One day while walking in the park I accidentally brushed past a man. "Sorry!" I said.

"Thank you!" he replied.

I walked on a little puzzled, wondering whether I'd heard right, and then slowed down waiting for him to pass, "Why did you say thank you?" I asked.

"Because you're the first person who's ever spoken to me in this park!" he said.

I heard a story about an older woman who stood in line at the Post Office. She struck up a conversation with a young man next to her. He noticed that she had no packages to mail, and asked why she was standing in line. She said that she just needed a few stamps.

"Ma'am, you must be tired standing here. Did you know there's a stamp machine over there in the corner?" He pointed to the machine built into the wall. "Why yes, thank you," the lady replied, "but I'll just wait here a little while longer. I'm getting close to the window."

The customer became insistent.

"But it would be so much easier for you to avoid this long line and buy your stamps from the machine."

The woman patted him on the arm and answered, "Oh, I know. But that old machine would never be concerned about me, and have a conversation like you are doing!”

She had a need greater than the need for postage stamps -- a need to feel connected to other people. And it was a need that could not be met by a stamp machine.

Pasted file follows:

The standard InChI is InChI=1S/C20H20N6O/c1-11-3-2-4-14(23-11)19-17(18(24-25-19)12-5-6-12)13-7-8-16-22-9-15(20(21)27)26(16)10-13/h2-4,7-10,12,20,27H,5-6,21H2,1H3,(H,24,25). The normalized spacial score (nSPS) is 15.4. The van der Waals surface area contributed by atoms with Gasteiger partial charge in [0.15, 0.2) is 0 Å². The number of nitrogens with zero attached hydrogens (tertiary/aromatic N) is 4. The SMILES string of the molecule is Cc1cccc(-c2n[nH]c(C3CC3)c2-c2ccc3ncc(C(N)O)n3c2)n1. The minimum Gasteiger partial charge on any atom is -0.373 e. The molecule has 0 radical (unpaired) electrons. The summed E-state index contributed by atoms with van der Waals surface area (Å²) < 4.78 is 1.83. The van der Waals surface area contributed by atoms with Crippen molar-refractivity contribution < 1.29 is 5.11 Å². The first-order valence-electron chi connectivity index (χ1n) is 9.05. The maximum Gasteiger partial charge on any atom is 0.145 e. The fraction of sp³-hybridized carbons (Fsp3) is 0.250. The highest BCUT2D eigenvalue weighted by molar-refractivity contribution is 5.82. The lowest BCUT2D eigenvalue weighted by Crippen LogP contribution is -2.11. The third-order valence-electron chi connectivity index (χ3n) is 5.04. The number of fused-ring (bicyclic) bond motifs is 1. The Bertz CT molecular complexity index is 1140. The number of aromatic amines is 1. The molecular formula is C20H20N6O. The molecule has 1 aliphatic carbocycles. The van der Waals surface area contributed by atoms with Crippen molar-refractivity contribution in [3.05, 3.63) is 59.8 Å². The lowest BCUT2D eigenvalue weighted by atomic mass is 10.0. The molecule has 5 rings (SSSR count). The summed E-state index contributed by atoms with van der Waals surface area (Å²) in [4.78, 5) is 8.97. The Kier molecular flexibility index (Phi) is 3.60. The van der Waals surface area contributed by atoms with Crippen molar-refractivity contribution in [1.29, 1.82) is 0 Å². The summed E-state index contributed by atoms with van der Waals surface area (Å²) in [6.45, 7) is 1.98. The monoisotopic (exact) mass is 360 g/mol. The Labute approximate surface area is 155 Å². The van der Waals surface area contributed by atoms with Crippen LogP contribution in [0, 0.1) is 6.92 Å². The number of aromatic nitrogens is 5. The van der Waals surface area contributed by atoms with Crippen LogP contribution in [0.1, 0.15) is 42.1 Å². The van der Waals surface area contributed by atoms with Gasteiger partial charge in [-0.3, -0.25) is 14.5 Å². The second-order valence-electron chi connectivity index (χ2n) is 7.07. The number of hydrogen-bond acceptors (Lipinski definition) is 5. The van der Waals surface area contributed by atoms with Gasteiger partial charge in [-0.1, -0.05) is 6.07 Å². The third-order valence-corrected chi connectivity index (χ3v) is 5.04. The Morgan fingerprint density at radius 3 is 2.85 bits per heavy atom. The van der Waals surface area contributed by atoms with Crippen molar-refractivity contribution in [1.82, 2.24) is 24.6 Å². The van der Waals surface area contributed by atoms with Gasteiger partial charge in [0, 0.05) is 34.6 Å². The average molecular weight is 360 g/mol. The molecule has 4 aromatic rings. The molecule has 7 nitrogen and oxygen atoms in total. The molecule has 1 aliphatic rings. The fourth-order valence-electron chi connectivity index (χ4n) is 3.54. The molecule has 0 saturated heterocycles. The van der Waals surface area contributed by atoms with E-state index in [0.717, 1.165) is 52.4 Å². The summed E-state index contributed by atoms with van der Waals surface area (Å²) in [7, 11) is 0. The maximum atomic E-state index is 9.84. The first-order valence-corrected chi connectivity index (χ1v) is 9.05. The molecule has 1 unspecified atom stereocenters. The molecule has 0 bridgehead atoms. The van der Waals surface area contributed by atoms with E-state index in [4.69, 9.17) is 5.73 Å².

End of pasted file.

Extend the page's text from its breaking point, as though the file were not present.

When my dad who lived in New York discovered he had prostate cancer and in quite an advanced stage, decided to come down to India, and spend his last days at my home, many asked him while either visiting at the hospital or at my home, why he’d wanted to leave a country where he could have got excellent treatment and which had advanced in the field of his cancer. “Because” he would say with a twinkle in his eye, as the person asking this question sat next to his bed holding his hand, “Nobody would have held my hand like you are doing, and spend time with me!”

A few of such caring people mean more than the best medical facilities in the world.

The man who I'd said sorry to, walked on ahead, I couldn't walk with him lest he saw my tears, big drops that filled my eyes. I waited till they'd dried and then caught up with him, I saw his eyes light up as he looked up at me, we walked together, I hope he didn't see fresh tears that refused to go away!

Are there people around we need to stretch out and touch?

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